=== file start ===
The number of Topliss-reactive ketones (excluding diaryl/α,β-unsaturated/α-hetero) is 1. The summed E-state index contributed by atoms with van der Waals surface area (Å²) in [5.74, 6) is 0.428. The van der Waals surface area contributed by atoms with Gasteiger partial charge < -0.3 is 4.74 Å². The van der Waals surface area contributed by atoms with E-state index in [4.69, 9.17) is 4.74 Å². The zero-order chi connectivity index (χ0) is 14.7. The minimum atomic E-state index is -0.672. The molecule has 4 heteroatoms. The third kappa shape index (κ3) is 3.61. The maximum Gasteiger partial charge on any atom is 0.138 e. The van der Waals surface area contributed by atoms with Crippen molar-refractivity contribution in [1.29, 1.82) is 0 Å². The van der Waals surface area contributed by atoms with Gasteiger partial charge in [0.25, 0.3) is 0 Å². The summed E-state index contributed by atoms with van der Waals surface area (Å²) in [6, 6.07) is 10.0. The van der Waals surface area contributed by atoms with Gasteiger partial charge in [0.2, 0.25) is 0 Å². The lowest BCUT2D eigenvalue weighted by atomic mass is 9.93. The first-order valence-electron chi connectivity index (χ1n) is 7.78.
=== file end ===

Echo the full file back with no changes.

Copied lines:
The number of Topliss-reactive ketones (excluding diaryl/α,β-unsaturated/α-hetero) is 1. The summed E-state index contributed by atoms with van der Waals surface area (Å²) in [5.74, 6) is 0.428. The van der Waals surface area contributed by atoms with Gasteiger partial charge < -0.3 is 4.74 Å². The van der Waals surface area contributed by atoms with E-state index in [4.69, 9.17) is 4.74 Å². The zero-order chi connectivity index (χ0) is 14.7. The minimum atomic E-state index is -0.672. The molecule has 4 heteroatoms. The third kappa shape index (κ3) is 3.61. The maximum Gasteiger partial charge on any atom is 0.138 e. The van der Waals surface area contributed by atoms with Crippen molar-refractivity contribution in [1.29, 1.82) is 0 Å². The van der Waals surface area contributed by atoms with Gasteiger partial charge in [0.25, 0.3) is 0 Å². The summed E-state index contributed by atoms with van der Waals surface area (Å²) in [6, 6.07) is 10.0. The van der Waals surface area contributed by atoms with Gasteiger partial charge in [0.2, 0.25) is 0 Å². The lowest BCUT2D eigenvalue weighted by atomic mass is 9.93. The first-order valence-electron chi connectivity index (χ1n) is 7.78.